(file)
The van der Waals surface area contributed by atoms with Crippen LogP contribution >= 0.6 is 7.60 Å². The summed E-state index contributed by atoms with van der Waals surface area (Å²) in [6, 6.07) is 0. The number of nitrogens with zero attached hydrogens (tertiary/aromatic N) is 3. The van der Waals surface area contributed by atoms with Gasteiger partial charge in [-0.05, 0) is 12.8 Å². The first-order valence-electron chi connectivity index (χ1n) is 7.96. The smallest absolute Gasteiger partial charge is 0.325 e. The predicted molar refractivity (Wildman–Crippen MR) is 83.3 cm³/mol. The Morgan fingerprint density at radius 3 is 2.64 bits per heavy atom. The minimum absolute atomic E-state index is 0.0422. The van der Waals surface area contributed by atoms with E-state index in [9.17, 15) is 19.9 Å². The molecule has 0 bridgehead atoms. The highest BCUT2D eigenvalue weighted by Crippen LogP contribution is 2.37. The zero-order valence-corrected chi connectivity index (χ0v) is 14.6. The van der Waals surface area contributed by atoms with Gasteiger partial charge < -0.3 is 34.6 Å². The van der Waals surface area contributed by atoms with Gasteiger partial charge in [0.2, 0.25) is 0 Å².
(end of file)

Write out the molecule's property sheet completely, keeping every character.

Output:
The van der Waals surface area contributed by atoms with Crippen LogP contribution >= 0.6 is 7.60 Å². The summed E-state index contributed by atoms with van der Waals surface area (Å²) in [6, 6.07) is 0. The number of nitrogens with zero attached hydrogens (tertiary/aromatic N) is 3. The van der Waals surface area contributed by atoms with Gasteiger partial charge in [-0.05, 0) is 12.8 Å². The first-order valence-electron chi connectivity index (χ1n) is 7.96. The smallest absolute Gasteiger partial charge is 0.325 e. The predicted molar refractivity (Wildman–Crippen MR) is 83.3 cm³/mol. The Morgan fingerprint density at radius 3 is 2.64 bits per heavy atom. The minimum absolute atomic E-state index is 0.0422. The van der Waals surface area contributed by atoms with E-state index in [9.17, 15) is 19.9 Å². The molecule has 0 bridgehead atoms. The highest BCUT2D eigenvalue weighted by Crippen LogP contribution is 2.37. The zero-order valence-corrected chi connectivity index (χ0v) is 14.6. The van der Waals surface area contributed by atoms with Gasteiger partial charge < -0.3 is 34.6 Å². The van der Waals surface area contributed by atoms with Gasteiger partial charge in [0.2, 0.25) is 0 Å².